Mr. Novick has worked as a School Social Worker/Counselor for the last sixteen years and is an adjunct instructor at Rutgers University in New Brunswick, New Jersey. Additionally, he has been a licensed and Marriage and Family Therapist in private practice, community mental health, and substance abuse settings over the last twenty years. Novick has supervised in family counseling, school counseling, and centers for abused and neglected children as well as adults with developmental disabilities.

He has also authored nationally and internationally articles in several national and international publications ranging from family therapy, to parenting a child with autism, to educational leadership.

Mr. Novick has authored three books Parents and Teachers Working Together and the Likeable, Effective, and Productive Educator, The Balanced Child: Teaching Children Social Skills & Character Building (due out later this year) all published by Rowman and Littlefield Publishers as well as a children’s book entitled Brain Bully: A Children’s Guide to Stinkin’ Thinkin’ published by Childswork/Childsplay and a companion game by the same title to be published in early 2018 as well as a book entitled Don't Marry a Lemon that is published by Train of Thought Press.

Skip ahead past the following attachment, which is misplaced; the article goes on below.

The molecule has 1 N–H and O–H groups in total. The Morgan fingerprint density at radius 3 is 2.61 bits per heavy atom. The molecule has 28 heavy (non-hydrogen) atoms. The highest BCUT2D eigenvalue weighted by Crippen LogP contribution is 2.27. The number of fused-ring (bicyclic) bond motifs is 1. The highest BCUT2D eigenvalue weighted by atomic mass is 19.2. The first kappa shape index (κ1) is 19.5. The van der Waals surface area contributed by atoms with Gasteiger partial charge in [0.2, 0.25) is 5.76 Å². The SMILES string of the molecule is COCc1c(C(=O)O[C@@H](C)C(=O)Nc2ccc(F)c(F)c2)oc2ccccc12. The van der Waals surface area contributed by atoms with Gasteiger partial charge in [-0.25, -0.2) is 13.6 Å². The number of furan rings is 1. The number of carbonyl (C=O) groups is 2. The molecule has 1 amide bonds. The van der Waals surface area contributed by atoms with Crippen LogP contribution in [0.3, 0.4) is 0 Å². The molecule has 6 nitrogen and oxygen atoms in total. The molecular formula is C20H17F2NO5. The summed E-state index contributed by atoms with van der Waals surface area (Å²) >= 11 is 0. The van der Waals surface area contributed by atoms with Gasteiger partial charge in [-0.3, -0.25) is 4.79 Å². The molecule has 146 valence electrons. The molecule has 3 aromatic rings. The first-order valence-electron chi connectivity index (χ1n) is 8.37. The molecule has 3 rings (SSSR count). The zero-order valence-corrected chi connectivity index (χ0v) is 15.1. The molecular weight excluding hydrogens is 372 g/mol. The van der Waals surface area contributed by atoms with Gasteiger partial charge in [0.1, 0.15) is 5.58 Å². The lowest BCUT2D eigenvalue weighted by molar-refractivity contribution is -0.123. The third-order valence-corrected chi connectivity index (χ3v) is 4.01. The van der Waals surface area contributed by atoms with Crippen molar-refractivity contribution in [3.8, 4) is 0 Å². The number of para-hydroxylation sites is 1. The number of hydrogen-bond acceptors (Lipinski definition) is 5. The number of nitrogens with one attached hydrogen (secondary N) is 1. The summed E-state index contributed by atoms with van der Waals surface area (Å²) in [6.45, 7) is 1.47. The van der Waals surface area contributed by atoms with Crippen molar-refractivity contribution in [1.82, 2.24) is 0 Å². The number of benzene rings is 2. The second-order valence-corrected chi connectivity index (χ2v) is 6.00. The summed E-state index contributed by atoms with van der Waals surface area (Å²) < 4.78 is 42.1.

Current Accreditations

This course has been certified by or provided by the following Certified Organization/s:

  • New Jersey Division of Consumer Affairs - State Board of Social Work Examiners
  • 2.00 Units -
    Reference: Clincial
  • New York State Education Department Office of the Professions: Social Work
  • 2.00 Units -
    Reference: Self-study, clinical
  • Rutgers University School of Social Work
  • 2.00 Units -
    Reference: Clinical

Faculty and Disclosures

Additional Contributors

Conflicts Declared

Conflicts of Interest declaration by Author:

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User Reviews (11)

Go Back
Mrs Roshunda Simmons (8 Aug 2018)
The questions were poorly written and did not always relate back to the content.
Brielle Smith (6 Jul 2018)
The information was useful and clear, however the slides were not in order which was somewhat confusing at times.
Jenise Banks (31 Aug 2018)
Good information. The presentation has great supplemental videos as examples.
Alison Luckhardt (30 Aug 2018)
Some of the questions on the exam were worded funny/difficult to understand.
Eileen Ziesmer (28 Aug 2018)
two video clips toward the beginning of the presentation did not play
Miss Elizabeth Rubarski LSW (25 Sep 2018)
The beginning seemed like it was missing slides or skipping some content. The full content was useful.
Krista Deckhut (25 Aug 2018)
This was a very informative course!
Miss Ana Rosa LCSW (20 Apr 2018)
The test was challenging, didnt align well with the slides.
Ms Cheryl M. Ward MSW (14 Aug 2018)
There is a great deal of slides but they are helpful.
Amy Dwyer (10 Jul 2018)
This is a basic training, I think it would be best for those just starting to work with children.
Ms Jennifer Kraman (10 Feb 2018)
Great course content--would have liked more clinical examples about how to work directly with students, and how to advise their parents